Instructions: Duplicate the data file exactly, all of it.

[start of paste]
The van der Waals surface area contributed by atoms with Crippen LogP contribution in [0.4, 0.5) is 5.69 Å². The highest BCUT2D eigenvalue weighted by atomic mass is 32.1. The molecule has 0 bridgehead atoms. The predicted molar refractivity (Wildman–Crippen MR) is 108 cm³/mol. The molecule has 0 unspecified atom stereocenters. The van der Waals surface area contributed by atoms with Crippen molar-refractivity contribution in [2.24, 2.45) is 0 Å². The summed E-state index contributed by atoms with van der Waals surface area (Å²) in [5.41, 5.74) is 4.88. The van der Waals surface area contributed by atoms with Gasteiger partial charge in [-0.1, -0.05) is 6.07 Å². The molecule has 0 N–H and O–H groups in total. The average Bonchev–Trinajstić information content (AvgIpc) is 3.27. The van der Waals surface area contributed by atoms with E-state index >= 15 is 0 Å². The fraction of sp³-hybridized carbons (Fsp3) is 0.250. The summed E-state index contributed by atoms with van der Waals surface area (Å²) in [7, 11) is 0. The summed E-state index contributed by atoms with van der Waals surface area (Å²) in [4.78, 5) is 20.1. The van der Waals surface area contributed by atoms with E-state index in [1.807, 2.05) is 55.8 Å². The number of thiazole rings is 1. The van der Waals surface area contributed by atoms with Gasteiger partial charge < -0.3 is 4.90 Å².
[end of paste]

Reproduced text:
The van der Waals surface area contributed by atoms with Crippen LogP contribution in [0.4, 0.5) is 5.69 Å². The highest BCUT2D eigenvalue weighted by atomic mass is 32.1. The molecule has 0 bridgehead atoms. The predicted molar refractivity (Wildman–Crippen MR) is 108 cm³/mol. The molecule has 0 unspecified atom stereocenters. The van der Waals surface area contributed by atoms with Crippen molar-refractivity contribution in [2.24, 2.45) is 0 Å². The summed E-state index contributed by atoms with van der Waals surface area (Å²) in [5.41, 5.74) is 4.88. The van der Waals surface area contributed by atoms with Gasteiger partial charge in [-0.1, -0.05) is 6.07 Å². The molecule has 0 N–H and O–H groups in total. The average Bonchev–Trinajstić information content (AvgIpc) is 3.27. The van der Waals surface area contributed by atoms with E-state index >= 15 is 0 Å². The fraction of sp³-hybridized carbons (Fsp3) is 0.250. The summed E-state index contributed by atoms with van der Waals surface area (Å²) in [7, 11) is 0. The summed E-state index contributed by atoms with van der Waals surface area (Å²) in [4.78, 5) is 20.1. The van der Waals surface area contributed by atoms with E-state index in [1.807, 2.05) is 55.8 Å². The number of thiazole rings is 1. The van der Waals surface area contributed by atoms with Gasteiger partial charge < -0.3 is 4.90 Å².